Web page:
Reduction in Responding for Sucrose and Cocaine Reinforcement by Disruption of Memory Reconsolidation(1,2,3).

Exton-McGuinness MT, Lee JL - eNeuro (2015)

The effect of combined AP-5/SCH23390 infusion to impair responding was critically dependent on memory reactivation. A, The combined infusion significantly impaired lever pressing at test (as shown in Fig. 6, presented again here for clarity); however, coadministration of AP-5/SCH23390 (n = 7) did not significantly impair lever pressing if given in the absence of memory reactivation, compared with non-reactivated PBS infused controls (n = 5). B, Combined infusion of AP-5/SCH23390 also had a reactivation-dependent effect on nosepoking. Nosepoking was moderately impaired in the reactivated infusion group; however, the reactivation dependence of the effect is primarily driven by low responding in the non-reactivated vehicle group. Data are represented as mean + SEM.
© Copyright Policy - open-access
Related In: Results  -  Collection

License
Show All Figures
getmorefigures.php?uid=PMC4596086&req=5

Figure 7: The effect of combined AP-5/SCH23390 infusion to impair responding was critically dependent on memory reactivation. A, The combined infusion significantly impaired lever pressing at test (as shown in Fig. 6, presented again here for clarity); however, coadministration of AP-5/SCH23390 (n = 7) did not significantly impair lever pressing if given in the absence of memory reactivation, compared with non-reactivated PBS infused controls (n = 5). B, Combined infusion of AP-5/SCH23390 also had a reactivation-dependent effect on nosepoking. Nosepoking was moderately impaired in the reactivated infusion group; however, the reactivation dependence of the effect is primarily driven by low responding in the non-reactivated vehicle group. Data are represented as mean + SEM.
Mentions: Combined analysis of lever pressing at test, for both reactivated and non-reactivated groups, revealed a reactivation-dependent effect of AP-5/SCH23390 infusion (Fig. 7A; Treatment × Reactivation: F(1,20) = 6.82, p = 0.017ee), with no main effects of Treatment (F(1,20) = 1.03, p = 0.323ee) or Reactivation (F(1,20) = 0.03, p = 0.868ee). Analysis of simple effects showed significantly reduced lever pressing in rats infused with AP-5/SCH23390 immediately prior to the VR5 reactivation compared with their PBS-infused controls (F(1,10) = 14.1, p = 0.004ee); importantly, there was no significant effect of AP-5/SCH23390 infusion on lever pressing in non-reactivated rats (F(1,10) = 0.83, p = 0.385ee), suggesting reconsolidation was disrupted by the infusion. Orthogonal simple effects showed no significant difference between reactivated and non-reactivated groups given either PBS (F(1,9) = 4.44, p=0.064ee) or AP-5/SCH23390 (F(1,11) = 3.22, p = 0.100ee).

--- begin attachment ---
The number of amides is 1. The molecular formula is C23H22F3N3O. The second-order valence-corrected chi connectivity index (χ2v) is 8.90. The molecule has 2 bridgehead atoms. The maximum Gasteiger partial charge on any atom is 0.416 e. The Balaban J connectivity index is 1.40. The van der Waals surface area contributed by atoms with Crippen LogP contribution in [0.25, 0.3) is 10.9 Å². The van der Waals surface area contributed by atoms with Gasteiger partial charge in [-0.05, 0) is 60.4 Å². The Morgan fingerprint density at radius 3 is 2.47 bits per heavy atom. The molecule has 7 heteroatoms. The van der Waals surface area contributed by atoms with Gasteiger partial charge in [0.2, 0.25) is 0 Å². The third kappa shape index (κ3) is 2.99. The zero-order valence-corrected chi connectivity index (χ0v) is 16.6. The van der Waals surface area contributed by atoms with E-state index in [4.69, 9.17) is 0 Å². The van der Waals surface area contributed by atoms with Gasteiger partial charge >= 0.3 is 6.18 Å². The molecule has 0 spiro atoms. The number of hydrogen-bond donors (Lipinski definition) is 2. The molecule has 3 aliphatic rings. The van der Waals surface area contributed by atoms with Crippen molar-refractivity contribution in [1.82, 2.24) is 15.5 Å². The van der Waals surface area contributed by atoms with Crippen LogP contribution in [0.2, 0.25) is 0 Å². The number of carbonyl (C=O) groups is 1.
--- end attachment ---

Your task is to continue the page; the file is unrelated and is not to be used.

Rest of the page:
Bottom Line: We went on to investigate the potential role of the nucleus accumbens (NAc) in the reconsolidation of sucrose-reinforced instrumental memories, showing that co-infusion of the NMDAR antagonist 2-amino-5-phosphonopentanoic acid (AP-5) and the dopamine-1 receptor (D1R) antagonist 7-chloro-3-methyl-1-phenyl-1,2,4,5-tetrahydro-3-benzazepin-8-ol (SCH23390) into the NAc prior to memory reactivation impaired reconsolidation; however, there was no effect when these drugs were infused alone.Further investigation of this effect suggests the combined infusion disrupted the reconsolidation of pavlovian components of memory, and we hypothesize that coactivation of accumbal D1Rs and NMDARs may contribute to both the destabilization and reconsolidation of appetitive memory.Furthermore, it provides an important demonstration of the therapeutic potential of reconsolidation-based treatments that target the instrumental components of memory in maladaptive drug seeking.

View Article: PubMed Central - HTML - PubMed

Affiliation: School of Psychology, University of Birmingham , B15 2TT, United Kingdom.

ABSTRACT
Stored memories are dynamic and, when reactivated, can undergo a process of destabilization and reconsolidation to update them with new information. Reconsolidation has been shown for a variety of experimental settings; most recently for well-learned instrumental memories, a class of memory previously thought not to undergo reconsolidation. Here we tested, in rats, whether a weakly-trained lever-pressing memory destabilized following a shift in reinforcement contingency. We show that lever-pressing memory for both sucrose and cocaine reinforcement destabilized under appropriate conditions, and that the reconsolidation of this memory was impaired by systemic administration of the NMDA receptor (NMDAR) antagonist [5R,10S]-[+]-5-methyl-10,1-dihydro-5H-dibenzo[a,d]cyclohepten-5,10-imine (MK-801). We went on to investigate the potential role of the nucleus accumbens (NAc) in the reconsolidation of sucrose-reinforced instrumental memories, showing that co-infusion of the NMDAR antagonist 2-amino-5-phosphonopentanoic acid (AP-5) and the dopamine-1 receptor (D1R) antagonist 7-chloro-3-methyl-1-phenyl-1,2,4,5-tetrahydro-3-benzazepin-8-ol (SCH23390) into the NAc prior to memory reactivation impaired reconsolidation; however, there was no effect when these drugs were infused alone. Further investigation of this effect suggests the combined infusion disrupted the reconsolidation of pavlovian components of memory, and we hypothesize that coactivation of accumbal D1Rs and NMDARs may contribute to both the destabilization and reconsolidation of appetitive memory. Our work demonstrates that weakly-trained instrumental memories undergo reconsolidation under similar parameters to well-trained ones, and also suggests that receptor coactivation in the NAc may contribute to memory destabilization. Furthermore, it provides an important demonstration of the therapeutic potential of reconsolidation-based treatments that target the instrumental components of memory in maladaptive drug seeking.

No MeSH data available.


Related in: MedlinePlus